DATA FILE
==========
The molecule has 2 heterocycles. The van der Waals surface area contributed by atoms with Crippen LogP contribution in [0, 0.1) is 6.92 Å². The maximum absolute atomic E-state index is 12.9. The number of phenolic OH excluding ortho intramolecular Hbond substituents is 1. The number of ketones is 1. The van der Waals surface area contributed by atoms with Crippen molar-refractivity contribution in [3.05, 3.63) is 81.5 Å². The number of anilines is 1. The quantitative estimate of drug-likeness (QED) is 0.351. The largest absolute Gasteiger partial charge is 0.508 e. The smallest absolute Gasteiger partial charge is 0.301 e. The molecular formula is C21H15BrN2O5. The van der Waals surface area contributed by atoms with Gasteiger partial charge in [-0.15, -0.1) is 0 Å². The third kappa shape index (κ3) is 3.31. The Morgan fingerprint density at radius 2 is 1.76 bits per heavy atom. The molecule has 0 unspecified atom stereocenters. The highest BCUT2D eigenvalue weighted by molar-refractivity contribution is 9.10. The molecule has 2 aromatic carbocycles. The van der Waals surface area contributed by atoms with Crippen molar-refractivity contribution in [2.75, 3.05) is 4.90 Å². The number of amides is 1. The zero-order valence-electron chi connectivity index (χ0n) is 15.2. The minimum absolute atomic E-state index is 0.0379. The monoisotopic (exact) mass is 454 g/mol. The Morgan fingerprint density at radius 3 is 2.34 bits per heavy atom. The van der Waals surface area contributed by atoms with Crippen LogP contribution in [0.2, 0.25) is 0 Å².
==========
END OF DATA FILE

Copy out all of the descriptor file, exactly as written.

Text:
The molecule has 2 heterocycles. The van der Waals surface area contributed by atoms with Crippen LogP contribution in [0, 0.1) is 6.92 Å². The maximum absolute atomic E-state index is 12.9. The number of phenolic OH excluding ortho intramolecular Hbond substituents is 1. The number of ketones is 1. The van der Waals surface area contributed by atoms with Crippen molar-refractivity contribution in [3.05, 3.63) is 81.5 Å². The number of anilines is 1. The quantitative estimate of drug-likeness (QED) is 0.351. The largest absolute Gasteiger partial charge is 0.508 e. The smallest absolute Gasteiger partial charge is 0.301 e. The molecular formula is C21H15BrN2O5. The van der Waals surface area contributed by atoms with Gasteiger partial charge in [-0.15, -0.1) is 0 Å². The third kappa shape index (κ3) is 3.31. The Morgan fingerprint density at radius 2 is 1.76 bits per heavy atom. The molecule has 0 unspecified atom stereocenters. The highest BCUT2D eigenvalue weighted by molar-refractivity contribution is 9.10. The molecule has 2 aromatic carbocycles. The van der Waals surface area contributed by atoms with Crippen molar-refractivity contribution in [2.75, 3.05) is 4.90 Å². The number of amides is 1. The zero-order valence-electron chi connectivity index (χ0n) is 15.2. The minimum absolute atomic E-state index is 0.0379. The monoisotopic (exact) mass is 454 g/mol. The Morgan fingerprint density at radius 3 is 2.34 bits per heavy atom. The van der Waals surface area contributed by atoms with Crippen LogP contribution in [0.2, 0.25) is 0 Å².